When it comes to planning, sometimes it feels like you’re staring at a blank slate and have NO IDEA where to start. I wanted to share the framework or set up I generally follow when designing a daily lesson so you could see if it might work for you! Let’s look at these tips for how to lesson plan for Spanish class!
Something that helps me when planning is to have kind of a fill in the blank style of plan. I set up class in a very familiar routine on a day-to day basis. I’ve found that this helps me be more efficient in my planning, but also helps students have a familiar structure when we’re working. Today I’m going to outline that structure for you and share a bit about how I fill in the blanks of that template as well!
It’s important to note that this is something I would do with my 8th-12th grade students, in Spanish 1 & 2 classes, in a 45-50 minute class period. I’ve never taught block schedule, except for the odd testing week, so I’m not going to speak to that too much in this post. If that sounds like something you’re ready for, let’s get right into it!
How to Lesson Plan for Spanish Class
Start of Class Routine
First, I always start class with the same routine. A quick how are you, calendar talk, and weather talk to begin every class period. I have a full post with examples and visuals here if you want to see more. Basically I just want to know how my students are each day, and then we knock out some basic skills little by little, while building relationships at the same time. Win win! That routine takes about 5-8 minutes of class, with a little wiggle room if there’s something someone really wants or needs to talk about that day.
Next, we do our daily routine. This might be weekend chat, could be reading, or maybe special person interviews. Again, I have a post where I go into detail about each of the daily routines I prefer to use here. These usually last about 10 minutes each day.
You’ll notice, JUST with daily routines we’ve already knocked out about ⅓ of our class period. That’s a lot of planning that you don’t have to stress about every day just by having a routine in place. This really helped me reduce my prep time!
Activities and Lessons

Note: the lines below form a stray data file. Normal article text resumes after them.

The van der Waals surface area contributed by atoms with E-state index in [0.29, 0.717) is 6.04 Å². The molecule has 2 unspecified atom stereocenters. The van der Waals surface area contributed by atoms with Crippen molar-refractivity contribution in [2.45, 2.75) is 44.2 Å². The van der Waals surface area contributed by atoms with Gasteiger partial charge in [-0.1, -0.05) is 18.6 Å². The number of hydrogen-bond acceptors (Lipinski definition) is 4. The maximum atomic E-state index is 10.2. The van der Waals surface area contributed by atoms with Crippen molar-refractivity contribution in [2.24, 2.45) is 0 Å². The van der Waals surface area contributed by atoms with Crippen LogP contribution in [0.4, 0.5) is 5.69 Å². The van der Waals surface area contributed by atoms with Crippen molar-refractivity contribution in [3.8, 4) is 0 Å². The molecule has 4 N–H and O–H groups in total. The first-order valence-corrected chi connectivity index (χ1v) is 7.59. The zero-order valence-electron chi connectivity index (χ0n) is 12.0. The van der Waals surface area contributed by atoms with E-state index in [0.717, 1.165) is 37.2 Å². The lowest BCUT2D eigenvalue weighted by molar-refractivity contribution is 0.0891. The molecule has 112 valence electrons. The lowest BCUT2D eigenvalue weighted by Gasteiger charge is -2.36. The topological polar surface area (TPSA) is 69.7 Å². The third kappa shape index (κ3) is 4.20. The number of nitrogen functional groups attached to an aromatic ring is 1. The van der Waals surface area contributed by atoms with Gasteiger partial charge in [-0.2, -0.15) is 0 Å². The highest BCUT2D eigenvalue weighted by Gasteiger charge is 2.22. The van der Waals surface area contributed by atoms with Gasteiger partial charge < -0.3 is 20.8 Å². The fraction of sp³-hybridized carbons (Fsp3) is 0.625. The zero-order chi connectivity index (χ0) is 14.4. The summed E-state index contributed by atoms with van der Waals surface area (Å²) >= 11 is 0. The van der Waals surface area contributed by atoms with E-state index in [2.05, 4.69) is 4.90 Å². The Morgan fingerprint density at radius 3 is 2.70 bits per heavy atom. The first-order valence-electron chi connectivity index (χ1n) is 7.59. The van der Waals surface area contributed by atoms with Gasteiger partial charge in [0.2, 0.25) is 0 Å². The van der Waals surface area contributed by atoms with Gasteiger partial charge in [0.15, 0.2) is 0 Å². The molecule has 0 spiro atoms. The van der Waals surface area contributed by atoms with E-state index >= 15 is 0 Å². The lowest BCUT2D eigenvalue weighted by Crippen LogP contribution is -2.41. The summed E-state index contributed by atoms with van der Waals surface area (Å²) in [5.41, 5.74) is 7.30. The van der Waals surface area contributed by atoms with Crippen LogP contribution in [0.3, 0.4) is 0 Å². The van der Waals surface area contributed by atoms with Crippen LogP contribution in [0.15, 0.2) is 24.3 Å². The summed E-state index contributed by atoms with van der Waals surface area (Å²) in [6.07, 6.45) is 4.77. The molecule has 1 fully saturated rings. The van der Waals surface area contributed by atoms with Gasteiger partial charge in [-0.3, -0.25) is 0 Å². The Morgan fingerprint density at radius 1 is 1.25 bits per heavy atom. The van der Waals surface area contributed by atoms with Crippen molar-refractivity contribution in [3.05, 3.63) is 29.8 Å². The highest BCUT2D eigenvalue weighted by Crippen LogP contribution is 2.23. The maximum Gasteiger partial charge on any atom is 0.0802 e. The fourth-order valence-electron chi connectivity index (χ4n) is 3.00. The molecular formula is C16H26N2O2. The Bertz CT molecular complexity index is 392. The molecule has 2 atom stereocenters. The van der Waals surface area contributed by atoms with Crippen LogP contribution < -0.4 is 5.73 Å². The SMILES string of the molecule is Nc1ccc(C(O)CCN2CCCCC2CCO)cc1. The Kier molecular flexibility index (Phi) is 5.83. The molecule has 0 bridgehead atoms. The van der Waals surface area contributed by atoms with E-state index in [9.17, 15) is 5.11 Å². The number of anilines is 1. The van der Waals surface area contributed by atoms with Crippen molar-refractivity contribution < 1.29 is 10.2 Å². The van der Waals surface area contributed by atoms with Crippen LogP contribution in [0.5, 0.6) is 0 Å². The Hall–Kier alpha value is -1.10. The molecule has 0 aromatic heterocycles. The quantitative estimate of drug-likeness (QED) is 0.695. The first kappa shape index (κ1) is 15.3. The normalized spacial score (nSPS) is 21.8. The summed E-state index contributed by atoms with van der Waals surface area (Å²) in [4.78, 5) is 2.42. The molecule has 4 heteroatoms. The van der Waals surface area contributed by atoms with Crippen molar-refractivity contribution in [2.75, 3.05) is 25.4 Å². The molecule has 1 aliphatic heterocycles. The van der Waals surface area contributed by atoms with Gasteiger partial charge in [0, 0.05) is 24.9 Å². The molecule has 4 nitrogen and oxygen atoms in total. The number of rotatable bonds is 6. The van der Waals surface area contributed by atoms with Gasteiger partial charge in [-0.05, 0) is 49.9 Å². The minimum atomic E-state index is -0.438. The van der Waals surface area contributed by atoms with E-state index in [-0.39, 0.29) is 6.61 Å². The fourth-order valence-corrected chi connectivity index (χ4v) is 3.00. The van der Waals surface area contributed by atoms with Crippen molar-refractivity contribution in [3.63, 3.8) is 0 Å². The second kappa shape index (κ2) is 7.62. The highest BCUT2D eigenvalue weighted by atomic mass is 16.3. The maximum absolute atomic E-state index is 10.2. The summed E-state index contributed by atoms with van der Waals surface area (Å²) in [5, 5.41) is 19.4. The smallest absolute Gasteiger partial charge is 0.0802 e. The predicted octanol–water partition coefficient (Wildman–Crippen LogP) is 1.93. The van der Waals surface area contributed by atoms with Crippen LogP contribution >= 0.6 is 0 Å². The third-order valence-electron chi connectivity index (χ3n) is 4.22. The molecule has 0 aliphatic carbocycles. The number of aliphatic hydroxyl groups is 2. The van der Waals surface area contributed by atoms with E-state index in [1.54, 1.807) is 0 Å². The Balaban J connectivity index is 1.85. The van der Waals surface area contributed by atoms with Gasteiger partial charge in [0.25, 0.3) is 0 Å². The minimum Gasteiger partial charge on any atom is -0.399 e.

Then we get into activities tied to our unit. And this gets a little wiggly, and less routine than the first two segments as it depends on where we are in our unit, but generally we do 2-3 different activities to reinforce the language.
I have an entire playlist titled “comprehensible input activities” and basically I use that as a word bank to pull from as I’m planning to pick and choose activities to reinforce the skills and the language we’re working on in class at that time. You might also like this blog post for more ideas!
This part is a liiiitle more vague, but it gets more into unit planning than lesson planning, in my opinion. If you want to talk about unit planning sometime, leave me a comment and let me know if that’s a post you’d like to hear more about in the future!
Exit Tickets and Formative Assessments
Finally, we wrap up class with an exit slip or a quick formative assessment. I have a post where I talk about different exit tickets I like to do, but a really common one for me is to just ask 5 T/F questions about something we read or listened to that day. Exit tickets aren’t ever something super in-depth for me, I just want to get a feel for where they are!
Last but not least, as the bell is ringing we do our final dismissal. This is something I got from Bryce Hedstrom and at first I thought it was kind of corny, but I actually really love it, and the kids use it, too! I just say, “Clase, gracias por aprender” and they answer “Profe, gracias por enseñarnos”. Sweet, right?
Some days when we’re a little more hectic than usual and I’m just hollering “GRACIAS POR APRENDER!” as they run out the door, they holler right back at me, or sometimes when it’s slipped my mind all together on those REALLY crazy days (you know the ones!) a student will surprise me as they’ve finished packing up and are heading out the door by just thanking me on their way out. It’s good for the heart, trust me! You should give it a shot.
How to Lesson Plan for Spanish Class
I hope that was helpful for you! I wanted to share just one more resource that I think could support you as you’re lesson planning. I have made a spreadsheet of about 100 activities that you can use as a reference while you’re planning – especially when you get to that 2-3, pick and choose activity part of the day.